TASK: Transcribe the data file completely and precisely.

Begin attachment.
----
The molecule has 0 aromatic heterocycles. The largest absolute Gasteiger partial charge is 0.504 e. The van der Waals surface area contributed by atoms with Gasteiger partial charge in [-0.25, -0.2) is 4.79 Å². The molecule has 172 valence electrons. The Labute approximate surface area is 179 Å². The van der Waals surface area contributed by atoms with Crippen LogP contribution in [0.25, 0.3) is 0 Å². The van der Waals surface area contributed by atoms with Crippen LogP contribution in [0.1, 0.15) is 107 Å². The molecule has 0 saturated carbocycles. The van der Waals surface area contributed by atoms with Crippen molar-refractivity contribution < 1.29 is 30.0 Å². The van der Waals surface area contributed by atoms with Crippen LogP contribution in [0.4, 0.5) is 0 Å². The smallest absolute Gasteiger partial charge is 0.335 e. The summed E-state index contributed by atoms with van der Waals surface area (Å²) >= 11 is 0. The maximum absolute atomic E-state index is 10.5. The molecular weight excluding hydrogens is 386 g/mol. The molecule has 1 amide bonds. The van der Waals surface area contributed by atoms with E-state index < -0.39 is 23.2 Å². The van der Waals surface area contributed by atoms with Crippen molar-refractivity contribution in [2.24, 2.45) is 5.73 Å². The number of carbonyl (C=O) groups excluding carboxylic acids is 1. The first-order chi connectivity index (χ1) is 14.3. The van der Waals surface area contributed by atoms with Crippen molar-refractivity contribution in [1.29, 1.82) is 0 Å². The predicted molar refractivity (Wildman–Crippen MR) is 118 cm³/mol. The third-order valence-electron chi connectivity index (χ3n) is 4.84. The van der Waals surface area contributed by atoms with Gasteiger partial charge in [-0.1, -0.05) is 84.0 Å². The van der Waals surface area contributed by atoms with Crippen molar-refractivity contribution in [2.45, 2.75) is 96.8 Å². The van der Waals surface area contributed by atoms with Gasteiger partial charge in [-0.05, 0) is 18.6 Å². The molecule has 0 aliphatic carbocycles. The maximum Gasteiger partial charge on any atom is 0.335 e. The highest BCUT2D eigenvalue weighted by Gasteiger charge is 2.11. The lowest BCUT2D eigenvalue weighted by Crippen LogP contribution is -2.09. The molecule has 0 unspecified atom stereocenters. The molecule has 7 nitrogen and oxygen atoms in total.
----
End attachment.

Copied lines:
The molecule has 0 aromatic heterocycles. The largest absolute Gasteiger partial charge is 0.504 e. The van der Waals surface area contributed by atoms with Gasteiger partial charge in [-0.25, -0.2) is 4.79 Å². The molecule has 172 valence electrons. The Labute approximate surface area is 179 Å². The van der Waals surface area contributed by atoms with Crippen LogP contribution in [0.25, 0.3) is 0 Å². The van der Waals surface area contributed by atoms with Crippen LogP contribution in [0.1, 0.15) is 107 Å². The molecule has 0 saturated carbocycles. The van der Waals surface area contributed by atoms with Crippen molar-refractivity contribution < 1.29 is 30.0 Å². The van der Waals surface area contributed by atoms with Crippen LogP contribution in [0.4, 0.5) is 0 Å². The smallest absolute Gasteiger partial charge is 0.335 e. The summed E-state index contributed by atoms with van der Waals surface area (Å²) >= 11 is 0. The maximum absolute atomic E-state index is 10.5. The molecular weight excluding hydrogens is 386 g/mol. The molecule has 1 amide bonds. The van der Waals surface area contributed by atoms with E-state index < -0.39 is 23.2 Å². The van der Waals surface area contributed by atoms with Crippen molar-refractivity contribution in [2.24, 2.45) is 5.73 Å². The number of carbonyl (C=O) groups excluding carboxylic acids is 1. The first-order chi connectivity index (χ1) is 14.3. The van der Waals surface area contributed by atoms with Crippen molar-refractivity contribution in [1.29, 1.82) is 0 Å². The predicted molar refractivity (Wildman–Crippen MR) is 118 cm³/mol. The third-order valence-electron chi connectivity index (χ3n) is 4.84. The van der Waals surface area contributed by atoms with Gasteiger partial charge in [-0.1, -0.05) is 84.0 Å². The van der Waals surface area contributed by atoms with Crippen molar-refractivity contribution in [2.45, 2.75) is 96.8 Å². The van der Waals surface area contributed by atoms with Gasteiger partial charge in [-0.05, 0) is 18.6 Å². The molecule has 0 aliphatic carbocycles. The maximum Gasteiger partial charge on any atom is 0.335 e. The highest BCUT2D eigenvalue weighted by Gasteiger charge is 2.11. The lowest BCUT2D eigenvalue weighted by Crippen LogP contribution is -2.09. The molecule has 0 unspecified atom stereocenters. The molecule has 7 nitrogen and oxygen atoms in total.